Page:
- US-Japan-Korea bolster trilat bonds in historic Camp David summit
- US and Japan to co-develop Glide Phase Interceptor (GPI)
- Notable defense/foreign policy personnel changes (continued)
- US Space Force to establish subordinate command in Japan
- Japan provides $2 million in humanitarian relief for Maui wildfires
- US President Biden, Japan Prime Minister Kishida, and South Korean President Yoon met in the first standalone trilateral summit at Camp David in Maryland on August 18. The trio agreed to strengthen and expand trilateral cooperation built around a new “commitment to consult” in order to “coordinate our responses to regional challenges, provocations, and threats affecting our collective interests and security.” This will prompt not only more frequent and higher-level dialogues between the foreign and defense ministries to increase information sharing, military interoperability, and diplomatic coordination, but also collaborative work on economic security, technology development, regional development financing, and other areas. The leaders declared a new era in their partnership “at a hinge point of history” focused on both advancing mutual interests and promoting regional peace and prosperity. The foundation for this partnership is a set of principles they articulated including a free and open Indo-Pacific, opposing unilateral attempts to change the status quo by force or coercion, support for the UN Charter, respect for human rights, addressing climate change, a free and peaceful unified Korean Peninsula, among other principles.
- The Department of Defense (DOD) announced August 18 it will work with Japan to develop a Glide Phase Interceptor to counter hypersonic missiles as part of the 2023 US-Japan bilateral MOU for Research, Development, Test and Evaluation Projects. DOD spokesperson Lt. Col. Martin Meiners said “Japan and the US are working to negotiate and finalize a formal project arrangement sometime next year.” Japan’s Defense Ministry said April is the target for starting the joint project. Hypersonic weapons, like ones in development by China and Russia, can elude traditional air defense technologies. Separately, the US State Dept approved a potential sale of JASSM-ER Air-to-Surface missiles to Japan.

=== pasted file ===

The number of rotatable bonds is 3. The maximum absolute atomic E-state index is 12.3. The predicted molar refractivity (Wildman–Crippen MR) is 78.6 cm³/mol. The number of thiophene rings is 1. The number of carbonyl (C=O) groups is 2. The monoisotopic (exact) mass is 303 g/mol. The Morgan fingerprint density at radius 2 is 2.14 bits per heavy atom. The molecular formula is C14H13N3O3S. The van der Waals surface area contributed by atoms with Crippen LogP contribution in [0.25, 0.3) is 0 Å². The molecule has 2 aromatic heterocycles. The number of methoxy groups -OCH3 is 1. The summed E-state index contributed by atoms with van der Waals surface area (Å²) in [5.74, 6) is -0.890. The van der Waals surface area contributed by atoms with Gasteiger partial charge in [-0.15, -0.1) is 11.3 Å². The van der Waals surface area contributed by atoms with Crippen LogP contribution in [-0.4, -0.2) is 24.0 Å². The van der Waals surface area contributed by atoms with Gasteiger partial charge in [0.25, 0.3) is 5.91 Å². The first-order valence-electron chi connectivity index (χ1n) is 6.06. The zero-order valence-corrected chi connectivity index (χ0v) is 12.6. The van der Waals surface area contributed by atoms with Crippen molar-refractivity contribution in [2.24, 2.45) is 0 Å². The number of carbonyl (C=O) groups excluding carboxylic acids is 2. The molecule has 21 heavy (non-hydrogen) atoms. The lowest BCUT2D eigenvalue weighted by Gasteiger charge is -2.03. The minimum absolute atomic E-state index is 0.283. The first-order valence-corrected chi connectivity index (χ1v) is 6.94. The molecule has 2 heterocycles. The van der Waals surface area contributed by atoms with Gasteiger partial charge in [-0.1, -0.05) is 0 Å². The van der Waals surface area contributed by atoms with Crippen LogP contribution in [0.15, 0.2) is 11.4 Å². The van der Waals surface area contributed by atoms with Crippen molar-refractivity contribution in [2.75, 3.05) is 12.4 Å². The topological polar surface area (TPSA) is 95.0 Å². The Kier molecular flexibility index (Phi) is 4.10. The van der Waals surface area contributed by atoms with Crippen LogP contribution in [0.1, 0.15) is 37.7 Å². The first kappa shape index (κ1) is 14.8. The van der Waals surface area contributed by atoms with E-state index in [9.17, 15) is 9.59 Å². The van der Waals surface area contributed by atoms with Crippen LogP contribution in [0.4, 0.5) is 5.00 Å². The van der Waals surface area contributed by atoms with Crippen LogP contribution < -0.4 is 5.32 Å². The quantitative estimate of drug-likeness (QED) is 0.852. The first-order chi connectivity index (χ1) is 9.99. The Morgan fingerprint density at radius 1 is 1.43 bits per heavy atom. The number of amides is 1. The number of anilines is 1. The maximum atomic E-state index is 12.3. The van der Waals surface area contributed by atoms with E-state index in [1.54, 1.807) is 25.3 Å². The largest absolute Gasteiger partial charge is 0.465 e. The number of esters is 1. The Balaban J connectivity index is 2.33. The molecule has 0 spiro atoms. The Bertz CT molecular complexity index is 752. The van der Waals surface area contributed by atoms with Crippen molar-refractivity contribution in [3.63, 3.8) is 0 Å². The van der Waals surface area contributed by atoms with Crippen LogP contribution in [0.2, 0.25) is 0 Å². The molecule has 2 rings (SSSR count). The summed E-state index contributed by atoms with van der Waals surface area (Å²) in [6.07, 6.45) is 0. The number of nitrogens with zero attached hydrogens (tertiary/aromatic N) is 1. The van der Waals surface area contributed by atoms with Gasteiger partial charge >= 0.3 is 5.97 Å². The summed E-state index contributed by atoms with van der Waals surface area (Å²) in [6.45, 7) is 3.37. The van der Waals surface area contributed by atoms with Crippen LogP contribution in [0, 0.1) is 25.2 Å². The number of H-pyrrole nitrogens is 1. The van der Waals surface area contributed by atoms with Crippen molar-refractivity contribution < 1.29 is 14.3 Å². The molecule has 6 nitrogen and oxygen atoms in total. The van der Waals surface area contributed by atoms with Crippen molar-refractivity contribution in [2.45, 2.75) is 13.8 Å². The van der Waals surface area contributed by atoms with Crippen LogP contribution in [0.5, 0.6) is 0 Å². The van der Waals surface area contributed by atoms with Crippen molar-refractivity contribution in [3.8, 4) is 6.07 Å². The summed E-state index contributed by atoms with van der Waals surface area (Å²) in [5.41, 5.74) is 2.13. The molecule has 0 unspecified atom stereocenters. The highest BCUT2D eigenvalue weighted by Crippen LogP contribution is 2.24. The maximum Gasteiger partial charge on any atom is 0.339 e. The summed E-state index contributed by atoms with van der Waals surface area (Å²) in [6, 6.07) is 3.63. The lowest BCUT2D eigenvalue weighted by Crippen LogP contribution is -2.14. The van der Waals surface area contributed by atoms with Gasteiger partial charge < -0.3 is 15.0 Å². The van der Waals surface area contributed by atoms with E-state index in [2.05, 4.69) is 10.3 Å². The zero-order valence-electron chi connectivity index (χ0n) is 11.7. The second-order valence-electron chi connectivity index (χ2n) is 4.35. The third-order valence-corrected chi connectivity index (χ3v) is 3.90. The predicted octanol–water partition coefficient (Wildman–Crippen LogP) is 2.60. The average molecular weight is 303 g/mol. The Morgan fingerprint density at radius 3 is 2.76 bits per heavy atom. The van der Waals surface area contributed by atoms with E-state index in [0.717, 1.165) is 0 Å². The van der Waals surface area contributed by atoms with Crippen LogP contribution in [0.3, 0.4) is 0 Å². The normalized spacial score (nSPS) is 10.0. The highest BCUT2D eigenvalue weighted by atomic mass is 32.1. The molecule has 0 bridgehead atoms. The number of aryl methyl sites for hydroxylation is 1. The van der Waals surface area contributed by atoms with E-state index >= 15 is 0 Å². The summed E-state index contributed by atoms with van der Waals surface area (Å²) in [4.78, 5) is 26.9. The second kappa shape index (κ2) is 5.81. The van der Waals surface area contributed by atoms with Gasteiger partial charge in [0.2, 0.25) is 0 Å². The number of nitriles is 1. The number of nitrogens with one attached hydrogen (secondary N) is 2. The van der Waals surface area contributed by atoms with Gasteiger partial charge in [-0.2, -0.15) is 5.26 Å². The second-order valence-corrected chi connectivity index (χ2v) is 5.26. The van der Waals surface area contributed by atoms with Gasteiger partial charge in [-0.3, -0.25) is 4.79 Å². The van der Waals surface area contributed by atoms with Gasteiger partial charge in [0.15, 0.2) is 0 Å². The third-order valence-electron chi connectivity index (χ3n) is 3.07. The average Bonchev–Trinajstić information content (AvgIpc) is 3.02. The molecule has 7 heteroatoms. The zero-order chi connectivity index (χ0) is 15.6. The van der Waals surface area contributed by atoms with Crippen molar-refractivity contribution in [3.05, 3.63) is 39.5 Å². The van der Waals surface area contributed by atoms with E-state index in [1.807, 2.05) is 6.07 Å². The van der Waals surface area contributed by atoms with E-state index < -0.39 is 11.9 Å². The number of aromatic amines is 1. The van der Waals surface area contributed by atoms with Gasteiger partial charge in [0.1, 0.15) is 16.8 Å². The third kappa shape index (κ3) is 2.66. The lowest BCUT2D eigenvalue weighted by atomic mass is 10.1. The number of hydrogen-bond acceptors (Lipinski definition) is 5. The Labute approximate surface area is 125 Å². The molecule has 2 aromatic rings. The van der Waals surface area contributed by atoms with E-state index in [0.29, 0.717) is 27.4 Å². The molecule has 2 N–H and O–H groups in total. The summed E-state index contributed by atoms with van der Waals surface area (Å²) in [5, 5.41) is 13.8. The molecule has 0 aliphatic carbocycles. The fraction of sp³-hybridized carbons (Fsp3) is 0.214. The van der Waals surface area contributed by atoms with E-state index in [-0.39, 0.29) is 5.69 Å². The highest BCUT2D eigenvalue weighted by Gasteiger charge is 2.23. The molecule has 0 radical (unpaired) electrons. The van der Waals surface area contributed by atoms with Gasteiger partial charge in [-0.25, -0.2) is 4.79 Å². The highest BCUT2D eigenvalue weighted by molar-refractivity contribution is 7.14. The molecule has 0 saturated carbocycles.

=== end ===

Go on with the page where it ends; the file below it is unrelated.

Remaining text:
- Continuing our update of alliance personnel changes: At Japan’s Defense ministry, former Defense Policy Bureau Director General Kazuo Masuda replaced Atsuo Suzuki as vice defense minister this summer, and Koji Kano moved over from the Cabinet Secretariat to take Masuda’s job. Masaki Fukasawa is new chief of the Acquisition, Technology and Logistics Agency, and Kiyoshi Serizawa replaced Masami Oka as vice minister of defense for international affairs. At the Foreign Ministry, Kosuke Amiya replaced Shuji Maeda as Director of the Japan-US Security Treaty Division. In the US, Deputy Asst Secretary of State Mark Lambert will shift from his Japan and Korea portfolios to China and Taiwan.
- A US Space Force officer said on August 30 that his service will establish a new subordinate component command in Japan “shortly” to coordinate relevant space operations and services. This would follow the activation of Space Forces Korea last December under Space Forces Indo-Pacific, which was created in Hawaii in November 2022.
- Japan announced it would provide two million dollars in aid for Hawaiian wildfire victims on August 16. The aid will be extended through the American Red Cross and Japan Platform (JPF), a Tokyo based non-profit. Foreign Minister Hayashi vowed Tokyo’s continued support toward the earliest possible recovery of the devastated areas.
“US-Japan Alliance Digest” is a bi-weekly summary of bilateral and related developments compiled by Sasakawa USA’s “US-Japan NEXT Alliance Initiative.” To receive “Alliance Digest” via email, contact email@example.com.